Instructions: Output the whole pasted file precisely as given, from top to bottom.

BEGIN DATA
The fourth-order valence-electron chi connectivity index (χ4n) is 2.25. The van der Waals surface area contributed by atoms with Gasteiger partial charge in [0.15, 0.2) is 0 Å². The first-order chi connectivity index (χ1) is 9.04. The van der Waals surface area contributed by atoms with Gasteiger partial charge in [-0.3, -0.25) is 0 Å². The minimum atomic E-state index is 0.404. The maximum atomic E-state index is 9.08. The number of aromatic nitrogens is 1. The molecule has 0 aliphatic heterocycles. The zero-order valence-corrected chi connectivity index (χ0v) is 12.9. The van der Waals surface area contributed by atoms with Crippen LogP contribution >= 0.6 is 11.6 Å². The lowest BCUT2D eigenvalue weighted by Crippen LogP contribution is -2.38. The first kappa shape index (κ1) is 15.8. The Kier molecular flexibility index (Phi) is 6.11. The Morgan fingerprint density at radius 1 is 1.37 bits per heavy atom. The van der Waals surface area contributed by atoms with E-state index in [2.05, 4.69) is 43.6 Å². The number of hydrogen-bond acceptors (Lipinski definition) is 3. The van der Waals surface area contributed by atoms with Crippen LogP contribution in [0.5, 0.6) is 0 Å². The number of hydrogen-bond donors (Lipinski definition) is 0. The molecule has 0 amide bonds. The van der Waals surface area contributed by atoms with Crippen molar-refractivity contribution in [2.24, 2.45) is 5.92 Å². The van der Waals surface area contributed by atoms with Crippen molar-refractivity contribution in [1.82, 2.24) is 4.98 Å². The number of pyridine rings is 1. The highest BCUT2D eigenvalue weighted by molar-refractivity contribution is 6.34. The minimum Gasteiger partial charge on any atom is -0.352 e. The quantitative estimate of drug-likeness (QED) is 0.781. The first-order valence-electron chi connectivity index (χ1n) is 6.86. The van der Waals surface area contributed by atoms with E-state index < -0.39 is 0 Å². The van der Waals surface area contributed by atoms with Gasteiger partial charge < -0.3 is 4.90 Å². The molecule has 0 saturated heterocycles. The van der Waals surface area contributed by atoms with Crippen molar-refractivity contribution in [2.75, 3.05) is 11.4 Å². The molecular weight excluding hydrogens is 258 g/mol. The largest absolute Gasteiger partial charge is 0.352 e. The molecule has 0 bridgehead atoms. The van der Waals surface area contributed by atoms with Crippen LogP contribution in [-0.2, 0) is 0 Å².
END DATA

The fourth-order valence-electron chi connectivity index (χ4n) is 2.25. The van der Waals surface area contributed by atoms with Gasteiger partial charge in [0.15, 0.2) is 0 Å². The first-order chi connectivity index (χ1) is 9.04. The van der Waals surface area contributed by atoms with Gasteiger partial charge in [-0.3, -0.25) is 0 Å². The minimum atomic E-state index is 0.404. The maximum atomic E-state index is 9.08. The number of aromatic nitrogens is 1. The molecule has 0 aliphatic heterocycles. The zero-order valence-corrected chi connectivity index (χ0v) is 12.9. The van der Waals surface area contributed by atoms with Crippen LogP contribution >= 0.6 is 11.6 Å². The lowest BCUT2D eigenvalue weighted by Crippen LogP contribution is -2.38. The first kappa shape index (κ1) is 15.8. The Kier molecular flexibility index (Phi) is 6.11. The Morgan fingerprint density at radius 1 is 1.37 bits per heavy atom. The van der Waals surface area contributed by atoms with E-state index in [2.05, 4.69) is 43.6 Å². The number of hydrogen-bond acceptors (Lipinski definition) is 3. The van der Waals surface area contributed by atoms with Crippen LogP contribution in [0.5, 0.6) is 0 Å². The number of hydrogen-bond donors (Lipinski definition) is 0. The molecule has 0 amide bonds. The van der Waals surface area contributed by atoms with Crippen molar-refractivity contribution in [2.24, 2.45) is 5.92 Å². The van der Waals surface area contributed by atoms with Crippen molar-refractivity contribution in [1.82, 2.24) is 4.98 Å². The number of pyridine rings is 1. The highest BCUT2D eigenvalue weighted by molar-refractivity contribution is 6.34. The minimum Gasteiger partial charge on any atom is -0.352 e. The quantitative estimate of drug-likeness (QED) is 0.781. The first-order valence-electron chi connectivity index (χ1n) is 6.86. The van der Waals surface area contributed by atoms with E-state index < -0.39 is 0 Å². The van der Waals surface area contributed by atoms with Gasteiger partial charge < -0.3 is 4.90 Å². The molecule has 0 saturated heterocycles. The van der Waals surface area contributed by atoms with Crippen molar-refractivity contribution in [2.75, 3.05) is 11.4 Å². The molecular weight excluding hydrogens is 258 g/mol. The largest absolute Gasteiger partial charge is 0.352 e. The molecule has 0 bridgehead atoms. The van der Waals surface area contributed by atoms with Crippen LogP contribution in [-0.2, 0) is 0 Å².